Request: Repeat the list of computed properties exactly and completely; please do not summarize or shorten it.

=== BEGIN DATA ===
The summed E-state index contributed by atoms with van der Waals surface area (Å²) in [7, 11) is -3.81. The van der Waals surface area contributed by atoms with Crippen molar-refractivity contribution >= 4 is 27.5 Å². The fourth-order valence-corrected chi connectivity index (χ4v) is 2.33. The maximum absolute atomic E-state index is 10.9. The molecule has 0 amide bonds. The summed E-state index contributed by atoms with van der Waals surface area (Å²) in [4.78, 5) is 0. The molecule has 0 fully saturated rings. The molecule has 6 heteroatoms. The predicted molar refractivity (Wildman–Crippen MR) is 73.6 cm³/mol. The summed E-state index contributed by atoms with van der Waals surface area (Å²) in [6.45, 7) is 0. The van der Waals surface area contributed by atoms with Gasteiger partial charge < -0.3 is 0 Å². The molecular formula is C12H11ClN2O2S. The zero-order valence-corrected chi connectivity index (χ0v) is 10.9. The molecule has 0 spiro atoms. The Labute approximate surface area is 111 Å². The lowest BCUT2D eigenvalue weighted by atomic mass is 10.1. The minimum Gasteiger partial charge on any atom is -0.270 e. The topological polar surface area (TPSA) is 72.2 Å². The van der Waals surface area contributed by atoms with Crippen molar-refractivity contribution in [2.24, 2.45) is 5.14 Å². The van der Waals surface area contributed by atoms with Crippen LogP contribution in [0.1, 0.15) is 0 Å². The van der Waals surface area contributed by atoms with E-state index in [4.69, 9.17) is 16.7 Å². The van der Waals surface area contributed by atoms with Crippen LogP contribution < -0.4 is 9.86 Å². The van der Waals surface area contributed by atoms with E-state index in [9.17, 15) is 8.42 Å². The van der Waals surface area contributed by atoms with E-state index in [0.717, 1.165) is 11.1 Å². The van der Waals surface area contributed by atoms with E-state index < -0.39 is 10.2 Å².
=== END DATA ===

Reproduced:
The summed E-state index contributed by atoms with van der Waals surface area (Å²) in [7, 11) is -3.81. The van der Waals surface area contributed by atoms with Crippen molar-refractivity contribution >= 4 is 27.5 Å². The fourth-order valence-corrected chi connectivity index (χ4v) is 2.33. The maximum absolute atomic E-state index is 10.9. The molecule has 0 amide bonds. The summed E-state index contributed by atoms with van der Waals surface area (Å²) in [4.78, 5) is 0. The molecule has 0 fully saturated rings. The molecule has 6 heteroatoms. The predicted molar refractivity (Wildman–Crippen MR) is 73.6 cm³/mol. The summed E-state index contributed by atoms with van der Waals surface area (Å²) in [6.45, 7) is 0. The van der Waals surface area contributed by atoms with Gasteiger partial charge < -0.3 is 0 Å². The molecular formula is C12H11ClN2O2S. The zero-order valence-corrected chi connectivity index (χ0v) is 10.9. The molecule has 0 spiro atoms. The Labute approximate surface area is 111 Å². The lowest BCUT2D eigenvalue weighted by atomic mass is 10.1. The minimum Gasteiger partial charge on any atom is -0.270 e. The topological polar surface area (TPSA) is 72.2 Å². The van der Waals surface area contributed by atoms with Crippen molar-refractivity contribution in [2.24, 2.45) is 5.14 Å². The van der Waals surface area contributed by atoms with Crippen LogP contribution in [0.1, 0.15) is 0 Å². The van der Waals surface area contributed by atoms with E-state index in [4.69, 9.17) is 16.7 Å². The van der Waals surface area contributed by atoms with Crippen LogP contribution < -0.4 is 9.86 Å². The van der Waals surface area contributed by atoms with E-state index in [9.17, 15) is 8.42 Å². The van der Waals surface area contributed by atoms with E-state index in [0.717, 1.165) is 11.1 Å². The van der Waals surface area contributed by atoms with E-state index < -0.39 is 10.2 Å².